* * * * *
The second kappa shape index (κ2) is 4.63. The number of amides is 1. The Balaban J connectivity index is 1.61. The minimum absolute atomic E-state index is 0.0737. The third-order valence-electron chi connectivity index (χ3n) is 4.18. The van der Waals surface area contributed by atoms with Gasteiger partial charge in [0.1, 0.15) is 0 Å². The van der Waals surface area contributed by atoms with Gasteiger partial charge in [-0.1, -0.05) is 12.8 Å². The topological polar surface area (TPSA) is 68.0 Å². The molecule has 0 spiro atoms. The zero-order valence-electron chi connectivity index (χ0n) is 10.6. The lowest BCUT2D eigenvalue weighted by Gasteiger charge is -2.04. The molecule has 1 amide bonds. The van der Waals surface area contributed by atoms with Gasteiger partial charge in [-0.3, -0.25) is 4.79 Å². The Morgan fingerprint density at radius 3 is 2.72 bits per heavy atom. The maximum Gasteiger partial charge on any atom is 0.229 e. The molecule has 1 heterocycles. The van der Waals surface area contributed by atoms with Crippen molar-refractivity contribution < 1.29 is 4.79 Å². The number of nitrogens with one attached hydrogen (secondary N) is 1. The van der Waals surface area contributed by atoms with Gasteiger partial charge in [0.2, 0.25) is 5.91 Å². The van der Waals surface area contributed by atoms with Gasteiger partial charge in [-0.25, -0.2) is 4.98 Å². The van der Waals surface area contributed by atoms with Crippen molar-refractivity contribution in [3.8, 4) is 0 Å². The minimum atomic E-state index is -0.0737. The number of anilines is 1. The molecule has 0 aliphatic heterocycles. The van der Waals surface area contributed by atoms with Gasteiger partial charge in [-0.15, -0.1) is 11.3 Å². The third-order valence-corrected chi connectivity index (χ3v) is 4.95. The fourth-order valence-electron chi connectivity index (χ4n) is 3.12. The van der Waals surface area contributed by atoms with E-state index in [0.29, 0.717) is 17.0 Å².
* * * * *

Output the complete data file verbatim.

The second kappa shape index (κ2) is 4.63. The number of amides is 1. The Balaban J connectivity index is 1.61. The minimum absolute atomic E-state index is 0.0737. The third-order valence-electron chi connectivity index (χ3n) is 4.18. The van der Waals surface area contributed by atoms with Gasteiger partial charge in [0.1, 0.15) is 0 Å². The van der Waals surface area contributed by atoms with Gasteiger partial charge in [-0.1, -0.05) is 12.8 Å². The topological polar surface area (TPSA) is 68.0 Å². The molecule has 0 spiro atoms. The zero-order valence-electron chi connectivity index (χ0n) is 10.6. The lowest BCUT2D eigenvalue weighted by Gasteiger charge is -2.04. The molecule has 1 amide bonds. The van der Waals surface area contributed by atoms with Gasteiger partial charge in [-0.3, -0.25) is 4.79 Å². The Morgan fingerprint density at radius 3 is 2.72 bits per heavy atom. The maximum Gasteiger partial charge on any atom is 0.229 e. The molecule has 1 heterocycles. The van der Waals surface area contributed by atoms with Crippen molar-refractivity contribution < 1.29 is 4.79 Å². The number of nitrogens with one attached hydrogen (secondary N) is 1. The van der Waals surface area contributed by atoms with Gasteiger partial charge in [0.2, 0.25) is 5.91 Å². The van der Waals surface area contributed by atoms with Gasteiger partial charge in [-0.25, -0.2) is 4.98 Å². The van der Waals surface area contributed by atoms with Crippen molar-refractivity contribution in [3.8, 4) is 0 Å². The minimum atomic E-state index is -0.0737. The number of anilines is 1. The molecule has 0 aliphatic heterocycles. The van der Waals surface area contributed by atoms with Gasteiger partial charge in [-0.15, -0.1) is 11.3 Å². The third-order valence-corrected chi connectivity index (χ3v) is 4.95. The fourth-order valence-electron chi connectivity index (χ4n) is 3.12. The van der Waals surface area contributed by atoms with E-state index in [0.29, 0.717) is 17.0 Å².